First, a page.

Title: The Wicked King
Author: Holly Black
Series: The Folk of the Air, #2
Publisher: Little, Brown Books for Young Readers
Release Date: January 8th 2019
“You must be strong enough to strike and strike and strike again without tiring.
The first lesson is to make yourself strong.
After the jaw-dropping revelation that Oak is the heir to Faerie, Jude must keep her younger brother safe. To do so, she has bound the wicked king, Cardan, to her, and made herself the power behind the throne. Navigating the constantly shifting political alliances of Faerie would be difficult enough if Cardan were easy to control. But he does everything in his power to humiliate and undermine her even as his fascination with her remains undiminished.
When it becomes all too clear that someone close to Jude means to betray her, threatening her own life and the lives of everyone she loves, Jude must uncover the traitor and fight her own complicated feelings for Cardan to maintain control as a mortal in a Faerie world.”
“I hope it unnerves them to know I am lying.
After all, if the insult to me is pointing out that I am mortal, then this is my riposte: I live here, too, and I know the rules. Perhaps I even know them better than you since you were born into them, but I had to learn.”
The Wicked King, Holly Black’s highly-anticipated sequel to The Cruel Prince, is as intoxicating and heart-stopping as its predecessor as Jude tries to hold on to power in a world that makes games out of crushing mortals. Five months have passed since the end of The Cruel Prince. As Cardan, the new High King of Elfhame, sits on the throne, his subjects are unaware that it is Jude, a mortal girl who grew up in Faerie, pulling the stings, having orchestrated both his crowing and his vow to obey her every command. But with such a young ruler on the thrown and his older brother Balekin in prison, there are those in Faerie who believe a weak king and an alternate heir leaves room for another coup. Jude must find a way to counter the machinations of those hoping for a power grab while also keeping a vexing, yet alluring Cardan in check. With little allies on her side, Jude is tested at every turn and when she discovers someone in her confidence has betrayed her, it becomes even more imperative that she find a way to hold on to power.
Faerie is a world built on deceit. The Folk cannot lie, but they can manipulate, they can twist the truth and hide their true motivations. Jude has grown up in this world and has had to figure out how to survive when every Fae sees her as weak and vulnerable. She has become a force to be reckon. In this sequel, I loved seeing the shift in her relationship with Madoc, her ‘adoptive’ father. He raised Jude and Taryn to look out for themselves in this world of Fae, but he never quite imagined that either would grow up to influence his world in such a dramatic way. Madoc, like most Fae, puts his own desires first, but since these often clash with Jude’s own wishes, it pits them against one another and I love that they both manage to push the other to their limits. I also really enjoyed Jude’s shifting relationship with Cardan. Black writes the Folk in such a way that the reader is forced, like Jude, to sift through words and actions in order to find the truth underneath. There’s always another layer to a character that I thought I had figured out. After this novel, I feel like I have a better understanding of who Cardan is and what his motivations are. Jude and Cardan’s relationship is fraught with mutual contempt, but also a fascination with one another. In this second book, both take steps to understanding each other better and I see so much potential for an alliance between the two built on actual trust if they could only get there.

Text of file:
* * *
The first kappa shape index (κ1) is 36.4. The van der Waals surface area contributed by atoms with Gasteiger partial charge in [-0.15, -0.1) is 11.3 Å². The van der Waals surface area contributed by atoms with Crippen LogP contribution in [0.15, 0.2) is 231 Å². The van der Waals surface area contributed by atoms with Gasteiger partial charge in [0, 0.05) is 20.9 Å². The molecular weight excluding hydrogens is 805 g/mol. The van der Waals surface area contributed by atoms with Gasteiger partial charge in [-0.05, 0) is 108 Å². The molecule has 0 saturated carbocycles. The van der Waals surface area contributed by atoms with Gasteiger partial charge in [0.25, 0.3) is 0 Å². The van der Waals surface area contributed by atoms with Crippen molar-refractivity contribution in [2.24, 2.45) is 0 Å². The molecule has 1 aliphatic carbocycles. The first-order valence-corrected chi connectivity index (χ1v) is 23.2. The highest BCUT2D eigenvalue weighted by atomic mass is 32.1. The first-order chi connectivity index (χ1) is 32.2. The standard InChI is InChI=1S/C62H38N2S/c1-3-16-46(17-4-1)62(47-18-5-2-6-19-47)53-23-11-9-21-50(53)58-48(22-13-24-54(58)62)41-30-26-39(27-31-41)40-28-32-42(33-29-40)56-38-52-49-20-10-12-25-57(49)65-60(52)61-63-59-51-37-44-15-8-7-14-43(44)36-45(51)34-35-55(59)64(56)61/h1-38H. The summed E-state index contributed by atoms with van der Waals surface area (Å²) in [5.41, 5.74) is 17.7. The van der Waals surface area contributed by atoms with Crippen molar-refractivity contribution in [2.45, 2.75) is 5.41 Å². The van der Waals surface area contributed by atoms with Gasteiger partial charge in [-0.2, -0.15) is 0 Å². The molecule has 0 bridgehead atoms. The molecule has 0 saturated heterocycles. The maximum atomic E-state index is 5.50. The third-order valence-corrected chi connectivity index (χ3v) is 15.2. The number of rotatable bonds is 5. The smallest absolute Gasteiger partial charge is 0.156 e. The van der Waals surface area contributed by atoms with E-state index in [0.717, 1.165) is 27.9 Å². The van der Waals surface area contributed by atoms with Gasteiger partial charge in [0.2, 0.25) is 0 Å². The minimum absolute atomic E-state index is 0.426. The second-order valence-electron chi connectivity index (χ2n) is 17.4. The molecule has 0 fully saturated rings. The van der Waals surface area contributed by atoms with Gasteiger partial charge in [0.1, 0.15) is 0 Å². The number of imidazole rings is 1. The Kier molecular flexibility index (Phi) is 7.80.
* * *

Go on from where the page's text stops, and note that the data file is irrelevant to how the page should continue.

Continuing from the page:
One of my favorite things about The Folk of the Air series is how Black continues to raise the stakes. Jude was able to manipulate Cardan in order to put him on the thrown instead of her little brother Oak, but in this novel, she doesn’t have an opportunity to rest. Power is fleeting in the Faerie world, especially for those who can’t stay vigilant. Jude is pushed physically, emotionally, and mentally in The Wicked King. She succeeds only when she is able to stay several steps ahead, but there is always the possibility that as a mortal, she is ill-equipped to the task. Female characters who want power for power’s sake are few and far between in fiction, so it’s refreshing to get a character like Jude whose motivation is to gain as much power as possible and who can’t help but delight in her newfound authority. Also there is something truly satisfying about seeing Jude, a mortal girl, get the best of these mythical beings.
Holly Black’s The Wicked King is a sequel that will no doubt delight fans of the first novel, its twists will keep readers on their toes, and its ending will have them begging for the next installment.